7. Do what you're told.

Once you get listed you have to trust the platform.  They will advise you on how best to present your business to investors.  They will have data and modeling information on successful raises and this should be availed of.  They will also have PR and marketing strategies with track record.  What will be asked of your management team and business may be outside your comfort zone.  Appearing on short videos to promote your business is not something everyone will be comfortable doing, but it can be the difference between a successful and unsuccessful raise. 

8. Don't forget the Financial Conduct Authority ("FCA").

The promotion of investments is a regulated activity so when choosing a platform it is important to be aware of their responsibility to work within the FCA frameworks around crowdfunding and/or peer-to-peer lending.  Within the sector there has been widespread debate about what is approved.  The FCA are expected to make some new rulings in April 2014 that will provide a firm set of guidelines and frameworks that platforms and listed companies must work within.  The FCA's primary concern is that investments will be mis-sold to vulnerable investors.  They also want to ensure that sites that facilitate lending should have reserves to cover any loses.  The marketing of the investments is the area that will be most relevant to businesses promoting their raise.  It is important to agree messaging and the distribution of marketing material so it only reaches qualified investors.

9. Go big, go loud.

If you chose an equity crowdfunding raise then it's important that you take every opportunity to promote it.  Your investor market should be segmented and directly targeted (but make sure you always keep in mind the FCA promotional rules).  You should take full advantage of social media - such as Twitter, Linkedin, Google+, Pinterest and Youtube to get the message to as large an audience as possible.  As crowdfunding is still relatively new, PR is also proving to be effective with local press, trade  journals and websites covering crowdfunding raises.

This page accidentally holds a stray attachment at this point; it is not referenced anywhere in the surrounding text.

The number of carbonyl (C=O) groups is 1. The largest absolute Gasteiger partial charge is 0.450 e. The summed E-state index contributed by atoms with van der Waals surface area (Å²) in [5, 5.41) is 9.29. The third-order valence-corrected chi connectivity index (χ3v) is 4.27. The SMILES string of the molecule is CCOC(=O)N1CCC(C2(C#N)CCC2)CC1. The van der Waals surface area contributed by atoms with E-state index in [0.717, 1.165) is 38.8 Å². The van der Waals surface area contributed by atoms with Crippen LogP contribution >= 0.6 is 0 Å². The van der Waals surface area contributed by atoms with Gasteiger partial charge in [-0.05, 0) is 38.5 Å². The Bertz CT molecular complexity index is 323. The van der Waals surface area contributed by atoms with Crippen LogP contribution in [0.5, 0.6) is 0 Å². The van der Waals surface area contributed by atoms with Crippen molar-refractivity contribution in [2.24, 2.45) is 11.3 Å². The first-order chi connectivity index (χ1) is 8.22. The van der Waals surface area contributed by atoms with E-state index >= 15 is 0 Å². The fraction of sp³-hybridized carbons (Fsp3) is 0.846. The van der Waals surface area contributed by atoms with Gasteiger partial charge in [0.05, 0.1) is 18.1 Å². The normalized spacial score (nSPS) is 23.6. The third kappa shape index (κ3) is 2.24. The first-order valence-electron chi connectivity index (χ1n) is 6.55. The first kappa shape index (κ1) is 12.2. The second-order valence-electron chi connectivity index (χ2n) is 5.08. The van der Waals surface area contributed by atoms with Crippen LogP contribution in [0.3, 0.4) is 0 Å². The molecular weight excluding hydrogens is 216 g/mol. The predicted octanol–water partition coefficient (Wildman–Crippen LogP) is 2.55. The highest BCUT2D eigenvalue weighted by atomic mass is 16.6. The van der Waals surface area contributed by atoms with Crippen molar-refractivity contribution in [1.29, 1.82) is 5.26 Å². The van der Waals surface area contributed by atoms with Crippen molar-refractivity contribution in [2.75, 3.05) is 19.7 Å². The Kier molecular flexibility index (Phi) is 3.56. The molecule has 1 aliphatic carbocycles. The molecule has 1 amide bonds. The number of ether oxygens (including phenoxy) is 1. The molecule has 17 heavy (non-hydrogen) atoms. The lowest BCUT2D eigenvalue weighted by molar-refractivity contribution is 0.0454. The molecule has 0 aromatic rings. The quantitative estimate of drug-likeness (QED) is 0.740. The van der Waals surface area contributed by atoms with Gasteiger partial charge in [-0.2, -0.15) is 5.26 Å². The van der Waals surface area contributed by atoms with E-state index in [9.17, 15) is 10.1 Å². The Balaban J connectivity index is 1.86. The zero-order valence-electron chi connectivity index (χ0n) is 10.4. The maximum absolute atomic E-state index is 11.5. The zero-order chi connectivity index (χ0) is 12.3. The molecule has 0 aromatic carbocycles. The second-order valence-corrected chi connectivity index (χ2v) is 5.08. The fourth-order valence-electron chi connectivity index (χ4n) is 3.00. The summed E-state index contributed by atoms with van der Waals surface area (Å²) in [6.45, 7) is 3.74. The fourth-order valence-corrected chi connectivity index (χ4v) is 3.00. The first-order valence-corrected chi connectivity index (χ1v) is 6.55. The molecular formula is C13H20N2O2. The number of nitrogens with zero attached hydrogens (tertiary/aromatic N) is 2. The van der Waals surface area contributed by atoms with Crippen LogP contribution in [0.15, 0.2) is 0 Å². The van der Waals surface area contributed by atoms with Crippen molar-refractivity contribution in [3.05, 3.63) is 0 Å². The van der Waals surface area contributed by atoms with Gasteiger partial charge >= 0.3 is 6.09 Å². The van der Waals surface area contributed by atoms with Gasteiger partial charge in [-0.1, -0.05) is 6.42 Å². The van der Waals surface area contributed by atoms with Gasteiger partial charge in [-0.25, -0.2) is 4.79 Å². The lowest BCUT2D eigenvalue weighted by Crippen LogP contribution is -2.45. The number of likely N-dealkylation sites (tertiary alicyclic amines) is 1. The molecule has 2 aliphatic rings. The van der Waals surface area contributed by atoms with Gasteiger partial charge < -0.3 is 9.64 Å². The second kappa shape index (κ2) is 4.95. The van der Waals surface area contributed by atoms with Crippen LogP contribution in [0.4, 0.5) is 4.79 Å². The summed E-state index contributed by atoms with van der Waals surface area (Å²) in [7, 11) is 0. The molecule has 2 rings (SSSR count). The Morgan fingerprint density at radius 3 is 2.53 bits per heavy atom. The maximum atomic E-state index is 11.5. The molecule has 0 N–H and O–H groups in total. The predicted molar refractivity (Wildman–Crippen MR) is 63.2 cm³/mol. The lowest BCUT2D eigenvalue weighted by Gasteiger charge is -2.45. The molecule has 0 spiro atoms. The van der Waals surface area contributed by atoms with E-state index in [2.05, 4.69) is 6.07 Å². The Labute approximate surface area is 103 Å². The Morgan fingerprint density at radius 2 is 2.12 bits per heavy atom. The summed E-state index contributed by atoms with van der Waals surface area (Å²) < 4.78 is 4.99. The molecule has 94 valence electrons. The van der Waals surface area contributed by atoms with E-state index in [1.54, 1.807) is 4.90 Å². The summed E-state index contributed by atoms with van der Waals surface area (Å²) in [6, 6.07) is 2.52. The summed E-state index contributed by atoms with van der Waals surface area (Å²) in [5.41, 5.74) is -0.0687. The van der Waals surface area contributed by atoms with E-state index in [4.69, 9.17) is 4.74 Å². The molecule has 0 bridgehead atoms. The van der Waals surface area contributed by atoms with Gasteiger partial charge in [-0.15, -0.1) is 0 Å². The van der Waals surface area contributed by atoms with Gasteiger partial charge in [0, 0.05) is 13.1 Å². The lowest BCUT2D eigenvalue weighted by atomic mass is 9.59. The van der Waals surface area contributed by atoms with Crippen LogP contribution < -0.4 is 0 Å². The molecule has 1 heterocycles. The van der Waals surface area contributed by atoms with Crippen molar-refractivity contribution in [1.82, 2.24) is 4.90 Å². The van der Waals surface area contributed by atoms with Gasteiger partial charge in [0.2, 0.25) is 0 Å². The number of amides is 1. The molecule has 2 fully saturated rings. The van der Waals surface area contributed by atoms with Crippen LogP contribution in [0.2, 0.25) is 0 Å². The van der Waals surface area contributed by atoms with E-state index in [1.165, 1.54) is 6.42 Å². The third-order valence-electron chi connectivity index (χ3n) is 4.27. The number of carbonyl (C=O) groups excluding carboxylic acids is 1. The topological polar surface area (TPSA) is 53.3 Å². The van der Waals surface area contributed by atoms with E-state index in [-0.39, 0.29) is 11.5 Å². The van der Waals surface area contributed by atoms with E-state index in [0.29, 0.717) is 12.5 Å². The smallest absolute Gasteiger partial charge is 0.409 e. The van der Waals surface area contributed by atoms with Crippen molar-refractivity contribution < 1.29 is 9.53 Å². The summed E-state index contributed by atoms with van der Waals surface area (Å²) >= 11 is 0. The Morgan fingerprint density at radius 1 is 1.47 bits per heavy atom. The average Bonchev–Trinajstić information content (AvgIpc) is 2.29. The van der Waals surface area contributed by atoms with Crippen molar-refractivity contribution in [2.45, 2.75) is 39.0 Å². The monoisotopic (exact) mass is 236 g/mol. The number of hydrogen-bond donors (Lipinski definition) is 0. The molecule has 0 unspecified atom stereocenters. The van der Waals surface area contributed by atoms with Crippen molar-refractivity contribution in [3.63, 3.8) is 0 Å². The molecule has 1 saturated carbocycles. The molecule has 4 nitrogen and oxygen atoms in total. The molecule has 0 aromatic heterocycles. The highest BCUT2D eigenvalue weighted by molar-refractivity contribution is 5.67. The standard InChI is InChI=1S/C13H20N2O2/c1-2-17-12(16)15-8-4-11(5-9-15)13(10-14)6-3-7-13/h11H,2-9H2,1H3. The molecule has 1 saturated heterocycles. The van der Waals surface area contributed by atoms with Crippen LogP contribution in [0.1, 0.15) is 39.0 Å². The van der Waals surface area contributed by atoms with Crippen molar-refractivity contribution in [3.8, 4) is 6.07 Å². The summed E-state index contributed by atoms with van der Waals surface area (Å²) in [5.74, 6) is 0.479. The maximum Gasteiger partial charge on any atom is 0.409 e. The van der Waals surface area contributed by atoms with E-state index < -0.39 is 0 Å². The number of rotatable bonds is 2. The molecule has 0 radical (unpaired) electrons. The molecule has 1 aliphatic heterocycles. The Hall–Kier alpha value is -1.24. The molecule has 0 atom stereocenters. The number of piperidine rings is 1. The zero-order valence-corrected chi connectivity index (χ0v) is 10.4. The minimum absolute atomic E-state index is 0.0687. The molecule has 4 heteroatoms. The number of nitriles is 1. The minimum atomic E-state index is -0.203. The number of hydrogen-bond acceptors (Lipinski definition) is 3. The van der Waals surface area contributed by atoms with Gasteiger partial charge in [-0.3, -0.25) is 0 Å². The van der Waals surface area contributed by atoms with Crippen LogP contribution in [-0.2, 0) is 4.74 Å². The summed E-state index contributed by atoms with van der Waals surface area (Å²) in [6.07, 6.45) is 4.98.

10. Treat new investors well and do what you said you were going to do.

If you borrow from a peer-to-peer lending site it goes without saying that you must adhere to the terms and meet your obligations.  The implications of not are as severe as if you had borrowed from a mainstream or high street lender.  With an equity raise, your new investors will fall into different camps.  Some will sit back and wait for you to make them millions while others will be your foot soldiers ready to promote your business and share in your journey through good and bad times.  Make them feel valued and appreciated and they will more likely help in difficult times and be more patient for a return.  

Crowdfunding FREE eBook   

Sapphire Capital Partners LLP is authorised and regulated by the Financial Conduct Authority to conduct investment business. We assist our clients to structure crowdfunding platforms. We also help our clients prepare for a listing on a crowdfunding website.  If you would like to learn more, please contact us at michael@sapphirecapitalpartners.co.uk 

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  Michael McDowell 
 
 
 

Written by Michael McDowell 

Micheal focuses on all things crowdfunding - he is a wealth of knowledge on this subject and is happy to give to advice to anyone interested! Contact him by email at michael@sapphirecapitalpartners.co.uk or view his profile here